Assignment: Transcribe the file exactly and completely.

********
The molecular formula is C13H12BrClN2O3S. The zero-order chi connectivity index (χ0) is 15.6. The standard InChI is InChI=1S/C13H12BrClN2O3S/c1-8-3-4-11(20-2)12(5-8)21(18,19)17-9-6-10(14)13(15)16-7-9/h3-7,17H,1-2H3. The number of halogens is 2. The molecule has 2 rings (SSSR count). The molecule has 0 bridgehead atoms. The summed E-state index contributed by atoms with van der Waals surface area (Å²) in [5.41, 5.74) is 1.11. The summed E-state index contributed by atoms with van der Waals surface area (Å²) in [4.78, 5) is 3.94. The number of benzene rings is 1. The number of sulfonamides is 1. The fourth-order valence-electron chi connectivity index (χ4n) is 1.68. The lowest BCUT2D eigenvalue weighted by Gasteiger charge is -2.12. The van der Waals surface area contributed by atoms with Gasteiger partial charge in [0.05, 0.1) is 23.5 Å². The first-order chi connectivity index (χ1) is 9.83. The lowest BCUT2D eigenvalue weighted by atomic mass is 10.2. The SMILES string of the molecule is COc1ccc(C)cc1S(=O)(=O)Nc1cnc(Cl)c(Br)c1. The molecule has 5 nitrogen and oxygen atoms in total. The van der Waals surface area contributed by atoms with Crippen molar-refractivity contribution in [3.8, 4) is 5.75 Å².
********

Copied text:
The molecular formula is C13H12BrClN2O3S. The zero-order chi connectivity index (χ0) is 15.6. The standard InChI is InChI=1S/C13H12BrClN2O3S/c1-8-3-4-11(20-2)12(5-8)21(18,19)17-9-6-10(14)13(15)16-7-9/h3-7,17H,1-2H3. The number of halogens is 2. The molecule has 2 rings (SSSR count). The molecule has 0 bridgehead atoms. The summed E-state index contributed by atoms with van der Waals surface area (Å²) in [5.41, 5.74) is 1.11. The summed E-state index contributed by atoms with van der Waals surface area (Å²) in [4.78, 5) is 3.94. The number of benzene rings is 1. The number of sulfonamides is 1. The fourth-order valence-electron chi connectivity index (χ4n) is 1.68. The lowest BCUT2D eigenvalue weighted by Gasteiger charge is -2.12. The van der Waals surface area contributed by atoms with Gasteiger partial charge in [0.05, 0.1) is 23.5 Å². The first-order chi connectivity index (χ1) is 9.83. The lowest BCUT2D eigenvalue weighted by atomic mass is 10.2. The SMILES string of the molecule is COc1ccc(C)cc1S(=O)(=O)Nc1cnc(Cl)c(Br)c1. The molecule has 5 nitrogen and oxygen atoms in total. The van der Waals surface area contributed by atoms with Crippen molar-refractivity contribution in [3.8, 4) is 5.75 Å².